When was the last time you thought about the process of remembering? For most of us, it is a process that happens automatically without us thinking about it. Yet, this is quite different for people with cognitive disabilities and those who have trouble retaining memories.
Numerous neurological conditions can lead to memory retrieval issues and deficits in short and/or long-term memory, including cognitive impairment, learning disabilities, and autism. However, it is crucial to remember that those memories are frequently present; they only need to be elicited.
The advantages of special needs classes
Special needs classes are designed to fully meet the needs of students and equip them with key skills and tools that will enhance learning and improve their quality of life. Teachers understand how to utilize an array of strategies to strengthen memory, thereby boosting knowledge and life skills in the process.
Here are just five approaches that can deliver the most beneficial outcomes:
1-Utilize the power of imagery
Techniques include physical handouts containing visual materials to support the information being taught in class and taking lots of photographs to develop important ‘autobiography’ skills which play a key role in helping us to learn from our experiences.
This approach can be further developed by encouraging students with autism to practice the process of visualization. For example, after reading a short paragraph in a book, it can be beneficial to spend some time picturing the scene. Students will be asked to create the image they are imagining at first, but as time goes on, they will be encouraged to describe the scene with words rather than drawings.
2-Implement a considered schedule
Procedural memory problems can make it difficult to keep up with everyday tasks. Creating routines and bringing balance to one’s life can be achieved through the use of colours, images, or symbols in a schedule.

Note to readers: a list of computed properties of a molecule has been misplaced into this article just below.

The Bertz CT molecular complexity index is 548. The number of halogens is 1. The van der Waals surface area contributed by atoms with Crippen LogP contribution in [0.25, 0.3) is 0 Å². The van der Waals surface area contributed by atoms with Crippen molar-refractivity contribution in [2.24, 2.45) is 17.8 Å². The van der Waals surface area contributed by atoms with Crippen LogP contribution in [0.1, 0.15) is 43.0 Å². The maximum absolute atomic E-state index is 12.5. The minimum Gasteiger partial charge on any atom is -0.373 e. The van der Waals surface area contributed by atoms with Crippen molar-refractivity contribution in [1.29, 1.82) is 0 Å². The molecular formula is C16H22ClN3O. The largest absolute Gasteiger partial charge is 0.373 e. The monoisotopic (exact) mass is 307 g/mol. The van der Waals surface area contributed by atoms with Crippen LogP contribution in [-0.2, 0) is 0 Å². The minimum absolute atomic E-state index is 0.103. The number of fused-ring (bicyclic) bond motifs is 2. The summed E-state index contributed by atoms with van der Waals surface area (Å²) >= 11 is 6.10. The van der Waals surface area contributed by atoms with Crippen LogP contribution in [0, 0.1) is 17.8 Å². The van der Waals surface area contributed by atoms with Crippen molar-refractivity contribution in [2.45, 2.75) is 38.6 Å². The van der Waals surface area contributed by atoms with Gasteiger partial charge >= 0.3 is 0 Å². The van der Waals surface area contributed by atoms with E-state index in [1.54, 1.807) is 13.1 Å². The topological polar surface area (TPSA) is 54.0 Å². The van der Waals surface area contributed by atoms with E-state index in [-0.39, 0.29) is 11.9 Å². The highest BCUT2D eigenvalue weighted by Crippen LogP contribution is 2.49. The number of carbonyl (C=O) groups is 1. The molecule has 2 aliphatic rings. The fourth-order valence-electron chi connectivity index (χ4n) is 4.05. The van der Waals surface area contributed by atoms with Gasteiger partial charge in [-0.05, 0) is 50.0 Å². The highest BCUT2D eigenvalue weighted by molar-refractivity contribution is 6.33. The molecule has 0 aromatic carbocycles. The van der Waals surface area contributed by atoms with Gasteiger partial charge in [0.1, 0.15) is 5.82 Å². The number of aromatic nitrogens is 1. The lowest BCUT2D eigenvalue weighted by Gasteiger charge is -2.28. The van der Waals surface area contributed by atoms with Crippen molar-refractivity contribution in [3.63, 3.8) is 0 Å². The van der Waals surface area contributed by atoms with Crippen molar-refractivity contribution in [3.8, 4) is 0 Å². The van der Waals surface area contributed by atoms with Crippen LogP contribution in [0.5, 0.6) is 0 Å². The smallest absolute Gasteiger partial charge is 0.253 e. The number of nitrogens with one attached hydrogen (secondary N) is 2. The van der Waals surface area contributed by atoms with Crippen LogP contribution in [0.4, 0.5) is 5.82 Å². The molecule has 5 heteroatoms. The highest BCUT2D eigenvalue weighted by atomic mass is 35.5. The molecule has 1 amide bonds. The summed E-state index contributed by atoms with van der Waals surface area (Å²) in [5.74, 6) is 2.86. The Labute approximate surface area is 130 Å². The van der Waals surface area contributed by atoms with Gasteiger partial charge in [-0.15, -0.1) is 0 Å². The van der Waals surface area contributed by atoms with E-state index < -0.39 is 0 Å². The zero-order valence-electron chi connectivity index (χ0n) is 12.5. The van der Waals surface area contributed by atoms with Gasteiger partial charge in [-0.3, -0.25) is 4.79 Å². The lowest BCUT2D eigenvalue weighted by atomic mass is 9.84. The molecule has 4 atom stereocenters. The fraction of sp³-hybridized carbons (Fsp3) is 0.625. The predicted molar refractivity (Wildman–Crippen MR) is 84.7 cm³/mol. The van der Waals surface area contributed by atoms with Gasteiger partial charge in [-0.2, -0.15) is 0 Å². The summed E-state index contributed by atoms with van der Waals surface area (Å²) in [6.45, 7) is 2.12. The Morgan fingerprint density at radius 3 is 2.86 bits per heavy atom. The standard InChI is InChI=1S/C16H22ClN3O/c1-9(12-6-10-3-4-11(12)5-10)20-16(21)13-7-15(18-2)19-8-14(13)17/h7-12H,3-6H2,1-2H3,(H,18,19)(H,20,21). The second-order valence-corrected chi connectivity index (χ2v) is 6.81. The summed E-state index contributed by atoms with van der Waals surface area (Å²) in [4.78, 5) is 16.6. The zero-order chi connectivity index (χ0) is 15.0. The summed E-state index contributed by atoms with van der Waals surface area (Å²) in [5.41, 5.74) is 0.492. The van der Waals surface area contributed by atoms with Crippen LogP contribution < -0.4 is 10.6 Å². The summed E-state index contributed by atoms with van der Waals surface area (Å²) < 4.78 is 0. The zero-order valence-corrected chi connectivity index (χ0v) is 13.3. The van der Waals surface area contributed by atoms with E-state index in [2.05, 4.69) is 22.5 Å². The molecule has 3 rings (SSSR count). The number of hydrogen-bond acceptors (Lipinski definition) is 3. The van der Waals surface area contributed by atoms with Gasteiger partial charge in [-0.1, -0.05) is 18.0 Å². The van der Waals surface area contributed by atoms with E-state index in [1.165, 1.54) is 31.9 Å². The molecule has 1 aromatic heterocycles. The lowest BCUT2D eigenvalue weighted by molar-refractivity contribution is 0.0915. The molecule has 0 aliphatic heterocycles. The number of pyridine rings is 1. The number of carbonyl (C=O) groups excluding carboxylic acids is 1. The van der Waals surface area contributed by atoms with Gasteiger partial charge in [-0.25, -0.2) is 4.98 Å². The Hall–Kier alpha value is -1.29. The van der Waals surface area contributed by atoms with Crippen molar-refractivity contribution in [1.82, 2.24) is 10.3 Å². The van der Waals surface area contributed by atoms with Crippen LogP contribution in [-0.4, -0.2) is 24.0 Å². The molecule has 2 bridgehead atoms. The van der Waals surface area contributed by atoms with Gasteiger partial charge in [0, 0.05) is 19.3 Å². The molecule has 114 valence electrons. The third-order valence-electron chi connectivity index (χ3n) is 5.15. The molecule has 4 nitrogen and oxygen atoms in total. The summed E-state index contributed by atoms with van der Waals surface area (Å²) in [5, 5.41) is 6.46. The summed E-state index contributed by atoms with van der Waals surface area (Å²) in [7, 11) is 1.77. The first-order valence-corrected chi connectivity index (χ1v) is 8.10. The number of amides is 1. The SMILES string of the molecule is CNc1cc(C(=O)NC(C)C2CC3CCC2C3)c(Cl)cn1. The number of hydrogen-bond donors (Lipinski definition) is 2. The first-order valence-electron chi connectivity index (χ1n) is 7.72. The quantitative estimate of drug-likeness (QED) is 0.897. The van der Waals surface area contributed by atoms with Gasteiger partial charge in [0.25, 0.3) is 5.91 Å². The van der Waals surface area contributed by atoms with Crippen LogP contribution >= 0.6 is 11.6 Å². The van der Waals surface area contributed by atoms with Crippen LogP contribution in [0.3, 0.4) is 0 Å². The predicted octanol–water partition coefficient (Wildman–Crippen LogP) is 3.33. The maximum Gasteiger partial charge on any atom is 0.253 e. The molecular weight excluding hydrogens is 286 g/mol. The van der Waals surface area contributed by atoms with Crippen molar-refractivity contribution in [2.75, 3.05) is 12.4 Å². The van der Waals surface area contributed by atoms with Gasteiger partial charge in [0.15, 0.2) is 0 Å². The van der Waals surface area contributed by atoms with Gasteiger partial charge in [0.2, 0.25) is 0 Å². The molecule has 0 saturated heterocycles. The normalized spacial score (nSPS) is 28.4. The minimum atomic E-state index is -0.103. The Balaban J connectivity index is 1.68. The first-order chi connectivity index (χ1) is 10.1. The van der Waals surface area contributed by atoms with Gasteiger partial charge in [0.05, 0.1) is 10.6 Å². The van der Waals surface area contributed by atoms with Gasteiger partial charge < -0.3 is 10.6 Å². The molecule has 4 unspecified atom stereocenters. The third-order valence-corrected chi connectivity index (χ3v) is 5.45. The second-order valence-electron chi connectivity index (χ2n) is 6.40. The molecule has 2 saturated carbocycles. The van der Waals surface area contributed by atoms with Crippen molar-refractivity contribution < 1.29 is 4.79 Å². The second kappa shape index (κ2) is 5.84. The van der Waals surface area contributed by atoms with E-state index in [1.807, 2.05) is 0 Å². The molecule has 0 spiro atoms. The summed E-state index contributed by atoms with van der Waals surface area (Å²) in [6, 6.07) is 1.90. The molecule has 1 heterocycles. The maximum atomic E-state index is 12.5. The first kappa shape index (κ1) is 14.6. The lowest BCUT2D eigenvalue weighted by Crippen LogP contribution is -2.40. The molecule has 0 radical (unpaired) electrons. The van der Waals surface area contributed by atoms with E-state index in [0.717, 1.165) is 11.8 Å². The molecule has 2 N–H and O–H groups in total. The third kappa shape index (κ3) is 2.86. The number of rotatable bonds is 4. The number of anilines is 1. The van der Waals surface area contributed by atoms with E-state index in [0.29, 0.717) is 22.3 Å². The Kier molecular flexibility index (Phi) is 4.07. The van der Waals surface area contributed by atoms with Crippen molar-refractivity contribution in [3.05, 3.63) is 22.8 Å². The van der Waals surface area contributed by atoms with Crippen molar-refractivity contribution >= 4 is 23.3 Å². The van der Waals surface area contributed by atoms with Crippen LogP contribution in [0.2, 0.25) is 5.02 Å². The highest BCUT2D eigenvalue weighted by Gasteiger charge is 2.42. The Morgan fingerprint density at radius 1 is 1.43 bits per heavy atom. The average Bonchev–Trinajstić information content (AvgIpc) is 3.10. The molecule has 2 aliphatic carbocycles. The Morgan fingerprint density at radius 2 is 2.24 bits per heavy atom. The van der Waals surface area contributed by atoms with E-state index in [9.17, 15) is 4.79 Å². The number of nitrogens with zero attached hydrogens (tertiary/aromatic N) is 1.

3-Transform learning into an interactive game
Games can help to enhance memory retention and take a significant percentage of the stress out of the process of learning. There are countless possibilities here, ranging from going outside and taking turns reading car licence plates both forwards and backwards, to scavenger hunts with items that all pertain to a specific location or event.
4-Encouraging active learning
People with cognitive impairments may find it challenging to focus on a single task for long periods. This means that the process of learning information from a book can be an almost impossible task. Active learning within special needs classes brings an element of dynamism to the process, which includes everything from highlighting important sentences to writing notes on a sticky note to be placed inside the book for later review.
5-Adopting a multi-sensory approach
Different people learn differently, so providing a multi-sensory experience may be beneficial to keep the information in front of the brain for a long enough period to be remembered. From writing down tasks to describing them aloud and showcasing the equipment needed to complete each task, there are numerous ways to appeal to all senses during the learning process.